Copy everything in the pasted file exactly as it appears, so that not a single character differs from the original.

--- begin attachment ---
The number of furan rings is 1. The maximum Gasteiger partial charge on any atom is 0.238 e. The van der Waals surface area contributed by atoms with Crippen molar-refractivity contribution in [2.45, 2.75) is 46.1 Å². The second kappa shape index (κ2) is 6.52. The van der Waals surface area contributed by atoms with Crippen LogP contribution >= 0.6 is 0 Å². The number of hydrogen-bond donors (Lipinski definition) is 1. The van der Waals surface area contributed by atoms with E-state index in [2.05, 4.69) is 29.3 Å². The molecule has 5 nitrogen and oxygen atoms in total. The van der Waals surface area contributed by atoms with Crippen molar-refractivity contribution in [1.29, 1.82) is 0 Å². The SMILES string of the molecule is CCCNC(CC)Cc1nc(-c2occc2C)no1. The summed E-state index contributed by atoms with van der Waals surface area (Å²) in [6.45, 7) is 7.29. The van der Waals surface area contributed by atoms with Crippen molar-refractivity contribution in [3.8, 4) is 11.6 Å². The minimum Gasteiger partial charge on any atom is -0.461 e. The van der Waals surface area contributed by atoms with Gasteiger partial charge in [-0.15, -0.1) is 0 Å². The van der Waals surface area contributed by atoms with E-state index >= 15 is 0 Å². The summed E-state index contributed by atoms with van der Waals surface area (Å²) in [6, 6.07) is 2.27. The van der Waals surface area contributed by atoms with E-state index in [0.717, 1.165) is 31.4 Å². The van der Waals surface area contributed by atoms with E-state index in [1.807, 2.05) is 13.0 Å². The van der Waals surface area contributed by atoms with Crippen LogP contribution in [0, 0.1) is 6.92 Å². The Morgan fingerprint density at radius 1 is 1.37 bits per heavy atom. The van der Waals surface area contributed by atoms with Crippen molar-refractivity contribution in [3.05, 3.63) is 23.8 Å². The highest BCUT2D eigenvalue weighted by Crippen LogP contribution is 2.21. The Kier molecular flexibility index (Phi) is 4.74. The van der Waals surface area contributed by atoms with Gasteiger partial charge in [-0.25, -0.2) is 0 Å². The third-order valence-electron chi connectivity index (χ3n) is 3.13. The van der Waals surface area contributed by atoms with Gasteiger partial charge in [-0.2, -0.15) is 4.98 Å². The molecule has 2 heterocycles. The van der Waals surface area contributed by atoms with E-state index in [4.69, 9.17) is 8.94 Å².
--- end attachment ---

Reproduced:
The number of furan rings is 1. The maximum Gasteiger partial charge on any atom is 0.238 e. The van der Waals surface area contributed by atoms with Crippen molar-refractivity contribution in [2.45, 2.75) is 46.1 Å². The second kappa shape index (κ2) is 6.52. The van der Waals surface area contributed by atoms with Crippen LogP contribution >= 0.6 is 0 Å². The number of hydrogen-bond donors (Lipinski definition) is 1. The van der Waals surface area contributed by atoms with E-state index in [2.05, 4.69) is 29.3 Å². The molecule has 5 nitrogen and oxygen atoms in total. The van der Waals surface area contributed by atoms with Crippen molar-refractivity contribution in [1.29, 1.82) is 0 Å². The SMILES string of the molecule is CCCNC(CC)Cc1nc(-c2occc2C)no1. The summed E-state index contributed by atoms with van der Waals surface area (Å²) in [6.45, 7) is 7.29. The van der Waals surface area contributed by atoms with Crippen molar-refractivity contribution in [3.8, 4) is 11.6 Å². The minimum Gasteiger partial charge on any atom is -0.461 e. The van der Waals surface area contributed by atoms with Gasteiger partial charge in [-0.15, -0.1) is 0 Å². The van der Waals surface area contributed by atoms with E-state index >= 15 is 0 Å². The summed E-state index contributed by atoms with van der Waals surface area (Å²) in [6, 6.07) is 2.27. The van der Waals surface area contributed by atoms with E-state index in [0.717, 1.165) is 31.4 Å². The van der Waals surface area contributed by atoms with E-state index in [1.807, 2.05) is 13.0 Å². The van der Waals surface area contributed by atoms with Crippen LogP contribution in [0, 0.1) is 6.92 Å². The Morgan fingerprint density at radius 1 is 1.37 bits per heavy atom. The van der Waals surface area contributed by atoms with Crippen molar-refractivity contribution in [3.05, 3.63) is 23.8 Å². The highest BCUT2D eigenvalue weighted by Crippen LogP contribution is 2.21. The Kier molecular flexibility index (Phi) is 4.74. The van der Waals surface area contributed by atoms with Gasteiger partial charge in [-0.25, -0.2) is 0 Å². The third-order valence-electron chi connectivity index (χ3n) is 3.13. The van der Waals surface area contributed by atoms with Gasteiger partial charge in [-0.2, -0.15) is 4.98 Å². The molecule has 2 heterocycles. The van der Waals surface area contributed by atoms with E-state index in [4.69, 9.17) is 8.94 Å².